AM Best: “New names” coming into large Latin American reinsurance programs
The trend for global reinsurers to exit or limit Latin American business has opened up opportunities for domestic reinsurers and those outside the region to participate in lower layers, AM Best has highlighted in a new report.
The rating agency highlighted that Latin American reinsurers have incurred no major losses in the past three years because few large severity events have occurred.
Latin America contains several markets that are vulnerable to cat events in both magnitude and frequency, including Mexico, Guatemala, Costa Rica, Ecuador, Chile and Peru.
“However, in the past three years, large severity events have been few and have not resulted in major insured losses, questioning the need for the market hardening that took place at the onset of the pandemic,” the report said.
It added: “Reinsurers have adjusted their product offerings by raising deductibles, narrowing coverages, and pressing for exclusions (with different degrees of success), as they try to expand net profits by retaining more risks.”
“As market hardening diminishes, some global reinsurers have followed the mandate of their parents to exit or limit their business in Latin America, pressured by a more conservative risk appetite that is less focused on cat-prone areas, or to target their capital in regions that justify price increases”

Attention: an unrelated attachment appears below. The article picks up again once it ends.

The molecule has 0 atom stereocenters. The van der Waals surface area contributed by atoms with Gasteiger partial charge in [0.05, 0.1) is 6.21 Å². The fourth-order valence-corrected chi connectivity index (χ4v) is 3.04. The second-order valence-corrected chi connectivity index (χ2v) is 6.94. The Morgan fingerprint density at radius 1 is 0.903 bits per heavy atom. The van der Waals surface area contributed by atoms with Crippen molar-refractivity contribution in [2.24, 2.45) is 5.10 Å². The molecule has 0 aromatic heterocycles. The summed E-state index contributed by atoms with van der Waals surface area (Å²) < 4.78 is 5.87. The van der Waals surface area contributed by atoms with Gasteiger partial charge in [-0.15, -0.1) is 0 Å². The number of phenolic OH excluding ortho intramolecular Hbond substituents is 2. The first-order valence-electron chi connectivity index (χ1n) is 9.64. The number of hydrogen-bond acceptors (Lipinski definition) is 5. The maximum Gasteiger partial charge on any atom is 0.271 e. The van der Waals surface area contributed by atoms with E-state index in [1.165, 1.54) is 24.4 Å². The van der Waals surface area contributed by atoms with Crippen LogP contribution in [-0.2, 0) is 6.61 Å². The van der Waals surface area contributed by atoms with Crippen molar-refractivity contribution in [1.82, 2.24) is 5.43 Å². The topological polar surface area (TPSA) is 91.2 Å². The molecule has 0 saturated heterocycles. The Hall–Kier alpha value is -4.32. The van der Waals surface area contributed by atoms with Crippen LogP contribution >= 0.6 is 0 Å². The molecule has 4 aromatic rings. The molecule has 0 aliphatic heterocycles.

In addition, AM Best said most of the region’s large insurers have ample amounts of available capital as a result of “exceptional results” in 2021 and redundant reserves. This has given them the ability to expand their risk appetites.
“As market hardening diminishes, some global reinsurers have followed the mandate of their parents to exit or limit their business in Latin America, pressured by a more conservative risk appetite that is less focused on cat-prone areas, or to target their capital in regions that justify price increases,” the report said.
“These conditions have opened opportunities for domestic reinsurers and reinsurers outside Latin America to participate in lower layers of programs. We are thus seeing new names coming into large reinsurance programs,” it continued.
AM Best said the strategies of domestic and global participants in the region differ. It also warned that the slowdown in hardening conditions should be viewed with some caution, especially by domestic players looking to fill gaps left by global reinsurers.
“These program gaps are being filled by either a diverse group of reinsurers or other global reinsurers, but communications with brokers and further detailed analyses of PMLs (probable maximum losses) remain key to further developing efficient and profitable reinsurance solutions in a market that could quickly incur insured losses as a result of earthquakes, hurricanes, or other events,” the report said.
A shift to non-cat lines
Regional reinsurers with expertise outside Latin America have shifted to a wide array of non-cat lines both in and outside the region, AM Best said. This consists of mostly fidelity and some other low-exposure liabilities.
“Some are cutting back on their cat exposures in the region, while others are limiting their exposures by either using retro structures or demanding stricter terms and conditions,” the report said.
AM Best highlighted that “direct business (opportunities found by reinsurers, which are then underwritten by primary insurers), captive solutions and automated faculties for external underwriters such as MGAs are gaining traction as ways not only to diversify revenue sources but also to address market dynamics”.
The report gave the example of segregated cell companies domiciled in non-tax haven territories fronting for German reinsurers that are discouraged by their domestic regulations from conducting business in other Latin American countries viewed as tax havens.